Holocaust Memorial Day 2016 has been marked in Christchurch with a ceremony. Originally planned for the site of the Holocaust Memorial on Christchurch Quay, bad weather forced the main part of event to be held in the nearby Captains Club Hotel with wreaths being laid at the Holocaust Memorial following the ceremony.
Cllr Bernie Davis, Portfolio Holder for Community at Christchurch Borough Council, led the ceremony saying: “On Holocaust Memorial Day we take time to honour the survivors of oppressive regimes and challenge ourselves to use the lessons of their experience to inform our lives today and in future generations. However, discrimination has not ended, nor has the use of the language of hatred or exclusion. There is still much to do to create a safer future. Holocaust Memorial Day is an opportunity to start this process.”
Following a prayer by the Vicar of Christchurch, The Reverend Canon Charles Stewart, the Mayor of Christchurch, Cllr Frederick Neale read the Statement of Commitment in remembrance of the millions of people who were murdered or whose lives were changed beyond recognition during the Holocaust and in subsequent genocides.
Harry Grenville spoke movingly about events he remembered from his childhood as part of a Jewish family in Ludwigsburg, near Stuttgart. He detailed the events which led to his parents and grandparents losing their wholesale business, and therefore their income, and of their synagogue being destroyed on the infamous Kristallnacht (night of broken glass) on 10 November 1938.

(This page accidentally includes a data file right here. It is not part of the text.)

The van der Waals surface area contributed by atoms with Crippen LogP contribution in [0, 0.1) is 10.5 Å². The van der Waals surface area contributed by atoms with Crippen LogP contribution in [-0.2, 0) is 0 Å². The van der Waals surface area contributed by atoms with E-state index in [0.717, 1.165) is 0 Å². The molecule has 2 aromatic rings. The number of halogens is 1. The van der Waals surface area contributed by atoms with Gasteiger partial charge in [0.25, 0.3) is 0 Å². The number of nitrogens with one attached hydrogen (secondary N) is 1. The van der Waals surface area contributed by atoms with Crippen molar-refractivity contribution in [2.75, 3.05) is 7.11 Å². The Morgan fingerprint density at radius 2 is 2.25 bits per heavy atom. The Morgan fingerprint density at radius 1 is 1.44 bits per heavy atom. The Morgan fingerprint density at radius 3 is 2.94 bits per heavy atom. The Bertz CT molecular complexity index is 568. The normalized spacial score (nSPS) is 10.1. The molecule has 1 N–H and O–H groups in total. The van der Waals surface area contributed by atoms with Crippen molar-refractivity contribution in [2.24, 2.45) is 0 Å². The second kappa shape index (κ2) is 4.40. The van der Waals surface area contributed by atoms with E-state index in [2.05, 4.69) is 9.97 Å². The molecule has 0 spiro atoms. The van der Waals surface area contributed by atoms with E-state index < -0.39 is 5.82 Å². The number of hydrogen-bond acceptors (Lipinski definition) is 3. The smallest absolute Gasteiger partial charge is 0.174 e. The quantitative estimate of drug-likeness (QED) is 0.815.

Some days later legislation was enacted in the British parliament which allowed children from countries under Nazi control to come to Britain under the Kindertransport programme. As one of nearly 10,000 children who came to Britain, Harry arrived here in July 1939 and was fostered by a non-Jewish family in North Cornwall. He later discovered that his parents and grandparents had been killed in Auschwitz.
Josephine Jackson then told the story of her friend Gisela Freiberg-Thomas who had managed to get a ticket on the SS St Louis which left Germany in May 1939 with 937 refugees on board bound for Cuba. When the boat arrived at Havana it was not allowed to dock and, following fruitless journeys between Havana and Miami, the boat returned to Europe where eventually Britain, France, Belgium and Holland agreed to take the refugees. Gisela was one of 288 who were accepted by Britain.
She went to London but later met her husband Gordon Thomas, who was present at the ceremony, and moved with him to Dorset where she practised and taught millinery. They eventually came to live in Mudeford. Sadly, Gisela passed away in April 2015, aged 92.
The ceremony concluded with Rabbi Jesner from the Bournemouth Hebrew Congregation saying prayers.
People at the ceremony were then invited to go out to the Holocaust Memorial on Christchurch Quay where wreaths were laid by Gordon Thomas in memory of his wife Gisela, by the Mayor of Christchurch, Cllr Frederick Neale and by Rose Hopkins and Luis Martinez from The Priory School in memory of the children who died in the Holocaust and past and current genocides.
The Memorial at Christchurch Quay was unveiled in 2015 to mark the 70th anniversary of the Holocaust with the message ‘To keep the memory alive’. The 2016 Holocaust Memorial Day has the theme of ‘Don’t stand by’.
An exhibition about the Holocaust is taking place at Christchurch Library until 30 January 2016.
More information about Holocaust Memorial Day can be found at http://hmd.org.uk/.